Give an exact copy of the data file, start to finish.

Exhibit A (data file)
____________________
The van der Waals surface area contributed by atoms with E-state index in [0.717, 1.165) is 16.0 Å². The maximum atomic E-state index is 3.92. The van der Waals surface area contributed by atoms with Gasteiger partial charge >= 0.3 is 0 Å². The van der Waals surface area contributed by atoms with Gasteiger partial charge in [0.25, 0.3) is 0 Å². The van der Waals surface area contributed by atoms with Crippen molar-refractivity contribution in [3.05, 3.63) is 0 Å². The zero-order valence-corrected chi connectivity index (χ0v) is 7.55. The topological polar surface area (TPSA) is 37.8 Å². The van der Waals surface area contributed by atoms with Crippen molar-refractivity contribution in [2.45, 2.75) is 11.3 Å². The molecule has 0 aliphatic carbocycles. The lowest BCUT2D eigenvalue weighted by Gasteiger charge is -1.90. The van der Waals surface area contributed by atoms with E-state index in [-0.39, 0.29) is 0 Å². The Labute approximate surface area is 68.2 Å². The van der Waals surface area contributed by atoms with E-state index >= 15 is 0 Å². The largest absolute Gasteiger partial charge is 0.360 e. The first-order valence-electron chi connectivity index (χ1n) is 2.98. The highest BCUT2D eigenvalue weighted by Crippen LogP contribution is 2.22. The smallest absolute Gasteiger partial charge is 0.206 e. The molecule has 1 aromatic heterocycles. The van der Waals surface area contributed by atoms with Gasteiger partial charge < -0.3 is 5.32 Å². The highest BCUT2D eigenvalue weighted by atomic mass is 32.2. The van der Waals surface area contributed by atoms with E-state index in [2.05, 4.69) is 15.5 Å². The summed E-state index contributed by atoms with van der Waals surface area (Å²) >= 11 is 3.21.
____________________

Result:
The van der Waals surface area contributed by atoms with E-state index in [0.717, 1.165) is 16.0 Å². The maximum atomic E-state index is 3.92. The van der Waals surface area contributed by atoms with Gasteiger partial charge >= 0.3 is 0 Å². The van der Waals surface area contributed by atoms with Gasteiger partial charge in [0.25, 0.3) is 0 Å². The van der Waals surface area contributed by atoms with Crippen molar-refractivity contribution in [3.05, 3.63) is 0 Å². The zero-order valence-corrected chi connectivity index (χ0v) is 7.55. The topological polar surface area (TPSA) is 37.8 Å². The van der Waals surface area contributed by atoms with Crippen molar-refractivity contribution in [2.45, 2.75) is 11.3 Å². The molecule has 0 aliphatic carbocycles. The lowest BCUT2D eigenvalue weighted by Gasteiger charge is -1.90. The van der Waals surface area contributed by atoms with E-state index in [-0.39, 0.29) is 0 Å². The Labute approximate surface area is 68.2 Å². The van der Waals surface area contributed by atoms with E-state index >= 15 is 0 Å². The largest absolute Gasteiger partial charge is 0.360 e. The first-order valence-electron chi connectivity index (χ1n) is 2.98. The highest BCUT2D eigenvalue weighted by Crippen LogP contribution is 2.22. The smallest absolute Gasteiger partial charge is 0.206 e. The molecule has 1 aromatic heterocycles. The van der Waals surface area contributed by atoms with Gasteiger partial charge < -0.3 is 5.32 Å². The highest BCUT2D eigenvalue weighted by atomic mass is 32.2. The van der Waals surface area contributed by atoms with E-state index in [2.05, 4.69) is 15.5 Å². The summed E-state index contributed by atoms with van der Waals surface area (Å²) >= 11 is 3.21.